"Come on," I said huffily. "Move, why don't you?"
"Patience," said Remus between his coaxes, "is a virtue, young one."
Something about the whole thing was making me very upset and angry. It seemed unfair to me that Buckbeak was so unwilling to get out of this house. You're sure getting an easier way out than he did.
We struggled like that until Hagrid arrived and got Buckbeak down the stairs in about five seconds, which left Remus and me feeling grateful but just a little indignant. With a sigh, he sat on the bottom step. I leaned against the banister. Hagrid stood there staring at us, rubbing his huge hand on the back of his neck, the other one nervously clenched around Buckbeak's lead.
"Well," he said. "Thanks fer takin' him in. I mean—"
"It wasn't us," said Remus before I could. "I mean, we've barely done anything. It was mostly Sirius's job, feeding him and what-not."
"Good man, Sirius. Nice of him, ter do it."
We both nodded mutely.
"But now I better be getting Buck—"
"Witherwings," I said pointedly.
"Righ'. We better be gettin' home. I'd like to be back ter Hogwarts before dark. We're flying, see. I reckon I got the, er, Disillusion thingy worked out."
Remus must've been familiar with Hagrid's history of spellwork as well, because we both offered to Disillusion Buckbeak ourselves. Hagrid shook us off.
"He's my hippogriff, innhe?" he asked us grumpily, taking his umbrella out of a pocket inside his overcoat. Then his face softened and his face broke into a genuine grin. "Lessee what an ol' duffer like me can do, eh?"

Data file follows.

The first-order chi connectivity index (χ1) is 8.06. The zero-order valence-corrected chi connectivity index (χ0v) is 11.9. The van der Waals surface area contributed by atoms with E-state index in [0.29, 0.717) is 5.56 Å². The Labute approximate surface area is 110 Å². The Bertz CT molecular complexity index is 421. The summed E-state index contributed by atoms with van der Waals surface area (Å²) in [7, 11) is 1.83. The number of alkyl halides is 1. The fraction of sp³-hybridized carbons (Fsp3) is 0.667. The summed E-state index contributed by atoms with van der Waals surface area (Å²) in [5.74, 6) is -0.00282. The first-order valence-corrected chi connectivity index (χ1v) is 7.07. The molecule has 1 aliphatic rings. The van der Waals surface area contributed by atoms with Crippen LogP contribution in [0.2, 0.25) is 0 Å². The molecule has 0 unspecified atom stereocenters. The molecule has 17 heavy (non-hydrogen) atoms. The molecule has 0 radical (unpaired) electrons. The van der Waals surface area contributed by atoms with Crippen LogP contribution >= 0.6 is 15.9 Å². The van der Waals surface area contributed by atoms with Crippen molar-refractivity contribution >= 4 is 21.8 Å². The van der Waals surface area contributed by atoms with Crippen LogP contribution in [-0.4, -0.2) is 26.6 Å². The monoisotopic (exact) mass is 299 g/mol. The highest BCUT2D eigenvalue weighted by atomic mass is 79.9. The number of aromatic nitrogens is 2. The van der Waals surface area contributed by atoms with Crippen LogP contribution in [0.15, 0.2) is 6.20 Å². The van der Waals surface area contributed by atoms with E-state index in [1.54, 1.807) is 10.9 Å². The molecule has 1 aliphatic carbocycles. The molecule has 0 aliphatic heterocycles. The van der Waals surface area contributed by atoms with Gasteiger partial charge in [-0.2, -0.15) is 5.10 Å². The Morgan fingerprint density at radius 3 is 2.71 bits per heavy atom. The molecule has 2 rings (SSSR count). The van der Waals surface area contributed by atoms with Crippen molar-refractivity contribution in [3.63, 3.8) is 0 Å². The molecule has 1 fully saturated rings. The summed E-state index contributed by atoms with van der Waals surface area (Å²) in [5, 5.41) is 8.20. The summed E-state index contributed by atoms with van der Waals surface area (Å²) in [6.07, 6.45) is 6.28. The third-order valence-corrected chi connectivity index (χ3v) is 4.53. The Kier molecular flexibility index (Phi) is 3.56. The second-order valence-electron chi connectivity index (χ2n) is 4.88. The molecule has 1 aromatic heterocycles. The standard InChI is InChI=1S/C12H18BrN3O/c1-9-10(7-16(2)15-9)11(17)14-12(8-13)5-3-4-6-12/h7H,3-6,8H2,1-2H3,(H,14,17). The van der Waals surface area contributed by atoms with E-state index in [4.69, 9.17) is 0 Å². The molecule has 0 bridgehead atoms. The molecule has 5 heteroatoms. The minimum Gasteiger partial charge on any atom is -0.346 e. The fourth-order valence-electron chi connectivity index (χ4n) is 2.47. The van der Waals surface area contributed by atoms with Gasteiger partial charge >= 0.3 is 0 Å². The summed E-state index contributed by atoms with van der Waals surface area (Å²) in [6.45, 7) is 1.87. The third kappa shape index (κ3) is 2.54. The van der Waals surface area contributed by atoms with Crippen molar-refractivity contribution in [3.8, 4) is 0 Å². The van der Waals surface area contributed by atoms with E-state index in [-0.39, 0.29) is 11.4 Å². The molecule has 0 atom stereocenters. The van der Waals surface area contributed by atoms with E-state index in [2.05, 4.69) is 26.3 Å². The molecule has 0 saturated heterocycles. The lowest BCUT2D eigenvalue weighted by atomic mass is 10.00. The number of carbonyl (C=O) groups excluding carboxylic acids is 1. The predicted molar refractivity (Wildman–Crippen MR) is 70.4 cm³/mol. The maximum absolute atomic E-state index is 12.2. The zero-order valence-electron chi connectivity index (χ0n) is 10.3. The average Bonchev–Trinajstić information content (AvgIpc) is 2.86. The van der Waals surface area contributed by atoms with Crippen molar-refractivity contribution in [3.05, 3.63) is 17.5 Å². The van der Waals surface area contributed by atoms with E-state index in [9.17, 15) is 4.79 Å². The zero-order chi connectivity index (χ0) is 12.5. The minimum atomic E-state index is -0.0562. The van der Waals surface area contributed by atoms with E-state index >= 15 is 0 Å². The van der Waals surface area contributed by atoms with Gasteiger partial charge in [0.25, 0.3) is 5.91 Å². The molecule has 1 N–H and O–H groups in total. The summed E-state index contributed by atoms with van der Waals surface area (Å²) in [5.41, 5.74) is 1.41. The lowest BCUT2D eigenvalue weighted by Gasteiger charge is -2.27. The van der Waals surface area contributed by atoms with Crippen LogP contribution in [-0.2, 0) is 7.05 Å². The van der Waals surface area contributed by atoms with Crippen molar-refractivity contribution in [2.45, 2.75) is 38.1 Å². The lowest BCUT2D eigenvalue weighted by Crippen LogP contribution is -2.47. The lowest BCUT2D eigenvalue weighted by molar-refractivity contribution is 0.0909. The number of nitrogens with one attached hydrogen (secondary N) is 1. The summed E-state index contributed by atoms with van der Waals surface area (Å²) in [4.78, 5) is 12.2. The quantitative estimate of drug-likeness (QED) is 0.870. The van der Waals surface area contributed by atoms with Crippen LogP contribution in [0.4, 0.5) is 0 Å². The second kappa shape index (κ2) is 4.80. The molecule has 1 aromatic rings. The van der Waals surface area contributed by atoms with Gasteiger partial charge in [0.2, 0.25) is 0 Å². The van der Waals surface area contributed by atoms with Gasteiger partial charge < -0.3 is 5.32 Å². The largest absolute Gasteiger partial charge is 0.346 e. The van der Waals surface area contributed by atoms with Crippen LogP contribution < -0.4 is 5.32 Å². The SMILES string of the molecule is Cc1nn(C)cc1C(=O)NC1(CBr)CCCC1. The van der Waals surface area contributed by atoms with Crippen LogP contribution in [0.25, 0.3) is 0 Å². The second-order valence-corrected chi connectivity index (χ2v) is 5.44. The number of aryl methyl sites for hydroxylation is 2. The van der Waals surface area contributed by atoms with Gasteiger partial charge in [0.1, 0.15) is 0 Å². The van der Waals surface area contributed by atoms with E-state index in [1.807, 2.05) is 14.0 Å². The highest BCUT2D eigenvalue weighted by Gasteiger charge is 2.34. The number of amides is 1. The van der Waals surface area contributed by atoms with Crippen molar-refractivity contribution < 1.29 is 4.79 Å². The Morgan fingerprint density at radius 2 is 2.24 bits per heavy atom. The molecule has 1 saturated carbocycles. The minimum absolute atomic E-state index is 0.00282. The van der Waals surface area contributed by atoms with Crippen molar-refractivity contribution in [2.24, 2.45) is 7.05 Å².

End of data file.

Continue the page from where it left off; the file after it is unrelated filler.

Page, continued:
We watched as Hagrid tapped Buckbeak once on the hindquarters and once on the head.
"Not bad," said Remus, though I didn't quite agree. In training Disillusionments are considered pretty important, and Hagrid's wouldn't pass muster with even the most lenient examiner. Auror training can make a bit of a snob out of you about those sorts of things.
"Well, it's cloudy out," said Hagrid. "I'll go out the back, hmm?"
We followed as Hagrid led the newly-transparent hippogriff out into Grimmauld Place's brambly backyard, which was surrounded with high walls that sent a clear negative message to any Muggles or other trespassers who might be lurking around outside of them. Remus and I stood in the doorway, waving one last time at Hagrid before he climbed onto Buckbeak's back.
After Buckbeak was at Hogwarts the house would be empty. Completely cleaned out of important Order papers, hippogriffs, or escaped prisoners. You wouldn't think that Number 12 could get more gloomier than it had been on the day we moved the hippogriff in a year ago, but here it was, sinking to new depths.
Meanwhile Hagrid was having trouble. He couldn't get Buckbeak to take off, no matter what he did. Remus and I stared from our vantage point at the door.